Holiday booked? Your guide to travelling while pregnant


Whether it’s going on a road trip in the car or flying overseas, all mums-to-be have questions about travelling while expecting.


This is a brief guide to some of the questions you may have about travelling during pregnancy.


Is it safe?

In general, as long as you don’t have any underlying medical conditions or a high-risk pregnancy, it’s safe to travel throughout your pregnancy.


However, if you have concerns, ask your doctor before booking a trip.


When is the best time to travel?

The second trimester is generally considered the best time to travel, as many women suffer morning sickness during the first trimester and in the third trimester, you find it difficult to get around due to fatigue and weight gain.



Can I fly?

Most women can travel by air up until the end of the third trimester.


The Royal College of Obstetricians and Gynaecologists and the International Air Travel Association recommend that expecting mothers with an uncomplicated pregnancy avoid travel from the 37th week of pregnancy through birth.


For women who have complications with their pregnancy which could cause premature labour, such as expecting twins or triplets, travelling after 32 weeks is not recommended.


Some airlines may request a letter from your doctor to travel after eight months.


Avoid travelling in small planes and if you have to walk around the cabin, hold onto the back of the seats in case of sudden turbulence.


Booking an aisle seat is a good idea, as it will be easier to get in and out of.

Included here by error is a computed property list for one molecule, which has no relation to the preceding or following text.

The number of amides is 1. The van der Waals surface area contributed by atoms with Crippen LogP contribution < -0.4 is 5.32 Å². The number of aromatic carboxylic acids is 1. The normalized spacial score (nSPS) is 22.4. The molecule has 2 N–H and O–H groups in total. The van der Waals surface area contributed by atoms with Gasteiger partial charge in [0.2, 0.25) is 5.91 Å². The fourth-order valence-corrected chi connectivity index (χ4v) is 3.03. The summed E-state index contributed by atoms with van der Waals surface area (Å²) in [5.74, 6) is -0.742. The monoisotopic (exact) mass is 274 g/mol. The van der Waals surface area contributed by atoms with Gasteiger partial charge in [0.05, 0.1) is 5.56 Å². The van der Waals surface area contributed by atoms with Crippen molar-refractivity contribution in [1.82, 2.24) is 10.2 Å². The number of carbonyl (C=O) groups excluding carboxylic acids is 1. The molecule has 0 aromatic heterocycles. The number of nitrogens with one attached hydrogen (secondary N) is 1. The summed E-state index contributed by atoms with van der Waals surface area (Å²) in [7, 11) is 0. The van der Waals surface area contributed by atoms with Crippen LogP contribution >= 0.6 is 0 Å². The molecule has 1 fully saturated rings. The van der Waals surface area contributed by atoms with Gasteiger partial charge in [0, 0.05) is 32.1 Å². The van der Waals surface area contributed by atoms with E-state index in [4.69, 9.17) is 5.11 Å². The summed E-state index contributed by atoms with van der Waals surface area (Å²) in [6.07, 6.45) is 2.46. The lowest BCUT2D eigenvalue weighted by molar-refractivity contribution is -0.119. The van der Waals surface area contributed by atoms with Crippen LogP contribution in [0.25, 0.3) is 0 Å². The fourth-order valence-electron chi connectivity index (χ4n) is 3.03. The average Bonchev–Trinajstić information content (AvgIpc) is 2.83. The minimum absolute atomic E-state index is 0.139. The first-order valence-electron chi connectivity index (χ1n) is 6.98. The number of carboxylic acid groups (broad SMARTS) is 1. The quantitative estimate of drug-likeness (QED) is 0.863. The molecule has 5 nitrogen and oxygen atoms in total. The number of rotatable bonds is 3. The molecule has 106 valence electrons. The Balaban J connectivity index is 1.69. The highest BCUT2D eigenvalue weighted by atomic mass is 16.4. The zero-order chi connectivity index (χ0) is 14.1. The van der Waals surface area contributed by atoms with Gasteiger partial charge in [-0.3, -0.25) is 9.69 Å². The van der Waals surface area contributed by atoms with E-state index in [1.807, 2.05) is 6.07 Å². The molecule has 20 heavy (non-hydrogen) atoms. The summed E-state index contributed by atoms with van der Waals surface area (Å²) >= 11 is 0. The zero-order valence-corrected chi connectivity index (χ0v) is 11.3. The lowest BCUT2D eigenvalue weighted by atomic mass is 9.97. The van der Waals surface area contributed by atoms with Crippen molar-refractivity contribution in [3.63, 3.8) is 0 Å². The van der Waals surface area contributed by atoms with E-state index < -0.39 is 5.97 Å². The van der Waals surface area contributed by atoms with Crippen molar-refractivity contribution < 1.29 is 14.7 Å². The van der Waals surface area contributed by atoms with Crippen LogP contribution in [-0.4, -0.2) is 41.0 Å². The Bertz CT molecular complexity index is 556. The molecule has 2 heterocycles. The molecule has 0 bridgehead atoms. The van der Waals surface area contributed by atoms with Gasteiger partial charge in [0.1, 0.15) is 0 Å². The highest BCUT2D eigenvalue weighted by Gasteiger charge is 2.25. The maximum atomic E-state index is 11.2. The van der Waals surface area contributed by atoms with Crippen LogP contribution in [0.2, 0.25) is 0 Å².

Can I travel on a boat?

Again, most women can travel by sea without any major problems however the motion can aggravate morning sickness.


If you are taking medication for seasickness, make sure it does not pose any risk towards your baby.


If you are going on a cruise, review medical facilities on board and check if there will be a doctor on board in case of an emergency.


How can I stay safe on a car trip?

You must always wear a seatbelt during pregnancy, unless your doctor has granted you exemption for medical reasons, according to the RSA.


Pregnant women should not use “lap-only” seatbelts in a car, a regular lap and diagonal belt is the safest method.


The RSA recommend to fasten your seatbelt using the following method:

  • Place the diagonal section of the belt across the torso (chest area) with the strap resting over the shoulder, not the neck.
  • Place the lap section of the belt flat on the thighs, fitting comfortably beneath the baby bump, and over the pelvis (not the bump).
  • Wear the seatbelt as tightly as possible as in this way, the forces applied in a sudden impact can be absorbed by the body’s frame.



These are a few additional tips to make travelling during pregnancy more comfortable.


Wear loose cotton clothing and comfortable clothing.


Bring a copy of your pre-natal records and if you are on any medication, take an adequate supply.


Plan for plenty of rest stops, bathroom breaks and stretches.


Drink plenty of bottled water.


Avoid any food that may not cooked fully.